Sonam Gurung, postgraduate researcher in the School of Biochemistry, received the Outstanding Award for her work as co-organising the ‘Careers Beyond Biomedical Research’ seminar series in the Faculty of Biomedical Sciences. We spoke to her and her fellow organisers behind the successful series, Lea Hampton O’Neil, Sandra Berlau Neumann, Alice Fodder and Rachael Baker.
With a degree under your belt, while trying to navigate the postgraduate degree, looking into future careers and deciding whether to stay in academia or not seems particularly daunting. Three years ago, the Careers Beyond Biomedical Research (CBBR) seminar was created by a student, Laura Carney, to provide a platform for students to explore possible career options outside of academic research. Having had the opportunity to go to the seminars last year, we were all inspired to help when it came round to having a new committee.
With the help from the previous committee members, Anna Smith and Leila Thuma, we were quickly on our way. Prof Paul Martin was able to help us financially by getting in contact with the Wellcome Trust to ensure smooth running of the seminar series. Prof. George Banting and the Faculty of Biomedical Sciences very graciously also provided us with additional funding. Upon contact, Prof Patty Kuwabara and the heads of schools kindly offered their help to advertise the series to all the students across several faculties.
Organising the CBBR seminar was an amazing experience for all of us, as we had the full liberty to organise and curate the entire programme. As a team we were able to work together and push ourselves to come up with alternate career areas that would enable students to stay connected to science and still be able to use their degrees. This was also an eye-opening experience for us as we were amazed at the wide ranging opportunities available and how within even one field, this could be wide and varied. For this reason, we decided to invite several speakers who followed different career paths within a certain topic, which also gave us the opportunity to meet extremely interesting people from a wide range of careers.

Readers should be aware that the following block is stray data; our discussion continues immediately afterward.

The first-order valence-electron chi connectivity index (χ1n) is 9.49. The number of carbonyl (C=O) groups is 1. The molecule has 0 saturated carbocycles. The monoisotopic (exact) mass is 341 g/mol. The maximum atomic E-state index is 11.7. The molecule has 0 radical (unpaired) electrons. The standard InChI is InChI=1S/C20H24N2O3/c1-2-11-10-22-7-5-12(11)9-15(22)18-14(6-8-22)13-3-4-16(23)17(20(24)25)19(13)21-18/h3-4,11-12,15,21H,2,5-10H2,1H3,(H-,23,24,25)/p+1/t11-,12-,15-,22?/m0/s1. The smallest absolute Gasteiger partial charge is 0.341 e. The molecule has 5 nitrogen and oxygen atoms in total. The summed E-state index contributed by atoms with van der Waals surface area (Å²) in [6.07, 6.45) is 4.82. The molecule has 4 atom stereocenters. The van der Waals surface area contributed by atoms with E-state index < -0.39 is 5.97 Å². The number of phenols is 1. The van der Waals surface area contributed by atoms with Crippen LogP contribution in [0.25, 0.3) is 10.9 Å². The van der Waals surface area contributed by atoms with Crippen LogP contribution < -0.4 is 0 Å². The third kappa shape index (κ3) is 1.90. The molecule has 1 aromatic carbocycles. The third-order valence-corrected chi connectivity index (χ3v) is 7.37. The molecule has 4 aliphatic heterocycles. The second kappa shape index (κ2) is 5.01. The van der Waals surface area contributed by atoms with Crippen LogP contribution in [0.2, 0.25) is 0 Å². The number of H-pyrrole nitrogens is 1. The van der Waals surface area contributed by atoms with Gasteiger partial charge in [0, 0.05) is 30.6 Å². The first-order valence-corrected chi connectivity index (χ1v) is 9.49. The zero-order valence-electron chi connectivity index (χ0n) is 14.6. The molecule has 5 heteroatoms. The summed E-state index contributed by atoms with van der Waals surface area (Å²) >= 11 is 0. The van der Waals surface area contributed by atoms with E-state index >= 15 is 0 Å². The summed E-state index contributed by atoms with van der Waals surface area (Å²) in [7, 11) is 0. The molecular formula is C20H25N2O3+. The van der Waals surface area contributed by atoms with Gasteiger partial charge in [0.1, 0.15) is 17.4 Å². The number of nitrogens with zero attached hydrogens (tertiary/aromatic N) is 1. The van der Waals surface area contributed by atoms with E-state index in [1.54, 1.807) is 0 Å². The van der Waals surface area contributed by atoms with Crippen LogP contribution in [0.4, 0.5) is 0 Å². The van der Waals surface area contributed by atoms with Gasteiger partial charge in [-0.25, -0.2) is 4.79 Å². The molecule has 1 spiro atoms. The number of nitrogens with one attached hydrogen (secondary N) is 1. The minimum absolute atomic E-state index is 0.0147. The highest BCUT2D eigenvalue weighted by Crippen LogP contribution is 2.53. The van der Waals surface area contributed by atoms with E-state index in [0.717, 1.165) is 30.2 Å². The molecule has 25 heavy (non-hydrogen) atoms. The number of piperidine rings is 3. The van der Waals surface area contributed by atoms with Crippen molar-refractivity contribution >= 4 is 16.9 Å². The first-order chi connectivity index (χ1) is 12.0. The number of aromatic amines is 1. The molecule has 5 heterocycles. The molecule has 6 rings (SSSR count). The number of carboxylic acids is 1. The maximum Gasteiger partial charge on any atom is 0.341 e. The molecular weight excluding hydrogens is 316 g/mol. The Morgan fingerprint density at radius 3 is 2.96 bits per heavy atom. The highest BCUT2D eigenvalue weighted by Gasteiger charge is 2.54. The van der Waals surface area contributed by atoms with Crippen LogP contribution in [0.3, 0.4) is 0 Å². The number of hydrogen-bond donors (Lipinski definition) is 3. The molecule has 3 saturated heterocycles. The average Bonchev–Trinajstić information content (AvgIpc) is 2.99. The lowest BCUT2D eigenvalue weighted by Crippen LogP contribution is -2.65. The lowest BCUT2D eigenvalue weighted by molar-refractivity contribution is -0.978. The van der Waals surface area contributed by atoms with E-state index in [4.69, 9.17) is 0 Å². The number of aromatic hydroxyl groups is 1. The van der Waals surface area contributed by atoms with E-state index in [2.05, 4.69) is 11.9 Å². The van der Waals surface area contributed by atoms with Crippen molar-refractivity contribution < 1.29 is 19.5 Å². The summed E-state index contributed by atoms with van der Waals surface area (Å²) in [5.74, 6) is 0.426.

Contacting speakers was often challenging, in particular having the courage to contact bigger names within the field. However, the positive and enthusiastic responses we got from the speakers added to our confidence. Most people were very happy to talk about their careers and help postgrads with their own. Most speakers had themselves come from a science background and therefore, understood the struggles students faced when thinking about the future.
We were truly impressed with the range of people who were interested in our events, from undergraduates to staff and from within Biomedical Sciences to Engineering and Chemistry. We felt we had given an opportunity to all the students to explore more career options, which was particularly evident during the smaller group sessions after the talks, where students got to talk with the speakers, ask questions and make contacts. Speaking to students after was always rewarding as many came out with new career ideas or how to go about following their dream one.
Organising CBBR has been a wonderful challenge which we hope helped the many hundreds of students who attended the events. The feedback, that the talks “reassured” or even “inspired” students to explore various career options, truly indicates to us that this was a worthwhile experience, which we hope will continue in the future.